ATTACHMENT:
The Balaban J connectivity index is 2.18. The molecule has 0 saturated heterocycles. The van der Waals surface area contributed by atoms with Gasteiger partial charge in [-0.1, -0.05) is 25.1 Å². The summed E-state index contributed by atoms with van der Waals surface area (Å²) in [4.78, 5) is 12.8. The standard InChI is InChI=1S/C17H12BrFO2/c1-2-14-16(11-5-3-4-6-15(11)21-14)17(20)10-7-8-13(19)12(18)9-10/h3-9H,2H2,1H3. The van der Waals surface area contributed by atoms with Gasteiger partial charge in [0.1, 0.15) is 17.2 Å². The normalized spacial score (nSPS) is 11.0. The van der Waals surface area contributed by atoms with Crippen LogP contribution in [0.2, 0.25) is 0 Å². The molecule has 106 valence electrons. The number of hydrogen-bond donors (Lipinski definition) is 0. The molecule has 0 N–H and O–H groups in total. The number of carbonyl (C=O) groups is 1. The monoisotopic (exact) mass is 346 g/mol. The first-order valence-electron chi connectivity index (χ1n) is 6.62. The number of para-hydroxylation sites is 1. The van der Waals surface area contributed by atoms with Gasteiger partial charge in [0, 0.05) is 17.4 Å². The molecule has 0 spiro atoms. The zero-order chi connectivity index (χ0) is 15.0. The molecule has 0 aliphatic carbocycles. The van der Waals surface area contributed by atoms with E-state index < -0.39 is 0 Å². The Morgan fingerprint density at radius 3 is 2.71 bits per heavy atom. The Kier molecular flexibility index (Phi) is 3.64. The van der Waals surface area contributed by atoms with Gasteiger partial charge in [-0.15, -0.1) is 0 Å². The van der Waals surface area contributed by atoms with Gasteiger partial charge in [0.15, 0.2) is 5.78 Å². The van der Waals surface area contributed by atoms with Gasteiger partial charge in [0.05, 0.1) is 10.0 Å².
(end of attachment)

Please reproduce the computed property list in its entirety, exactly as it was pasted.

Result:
The Balaban J connectivity index is 2.18. The molecule has 0 saturated heterocycles. The van der Waals surface area contributed by atoms with Gasteiger partial charge in [-0.1, -0.05) is 25.1 Å². The summed E-state index contributed by atoms with van der Waals surface area (Å²) in [4.78, 5) is 12.8. The standard InChI is InChI=1S/C17H12BrFO2/c1-2-14-16(11-5-3-4-6-15(11)21-14)17(20)10-7-8-13(19)12(18)9-10/h3-9H,2H2,1H3. The van der Waals surface area contributed by atoms with Gasteiger partial charge in [0.1, 0.15) is 17.2 Å². The normalized spacial score (nSPS) is 11.0. The van der Waals surface area contributed by atoms with Crippen LogP contribution in [0.2, 0.25) is 0 Å². The molecule has 106 valence electrons. The number of hydrogen-bond donors (Lipinski definition) is 0. The molecule has 0 N–H and O–H groups in total. The number of carbonyl (C=O) groups is 1. The monoisotopic (exact) mass is 346 g/mol. The first-order valence-electron chi connectivity index (χ1n) is 6.62. The number of para-hydroxylation sites is 1. The van der Waals surface area contributed by atoms with Gasteiger partial charge in [0, 0.05) is 17.4 Å². The molecule has 0 spiro atoms. The zero-order chi connectivity index (χ0) is 15.0. The molecule has 0 aliphatic carbocycles. The van der Waals surface area contributed by atoms with E-state index < -0.39 is 0 Å². The Morgan fingerprint density at radius 3 is 2.71 bits per heavy atom. The Kier molecular flexibility index (Phi) is 3.64. The van der Waals surface area contributed by atoms with Gasteiger partial charge in [-0.15, -0.1) is 0 Å². The van der Waals surface area contributed by atoms with Gasteiger partial charge in [0.15, 0.2) is 5.78 Å². The van der Waals surface area contributed by atoms with Gasteiger partial charge in [0.05, 0.1) is 10.0 Å².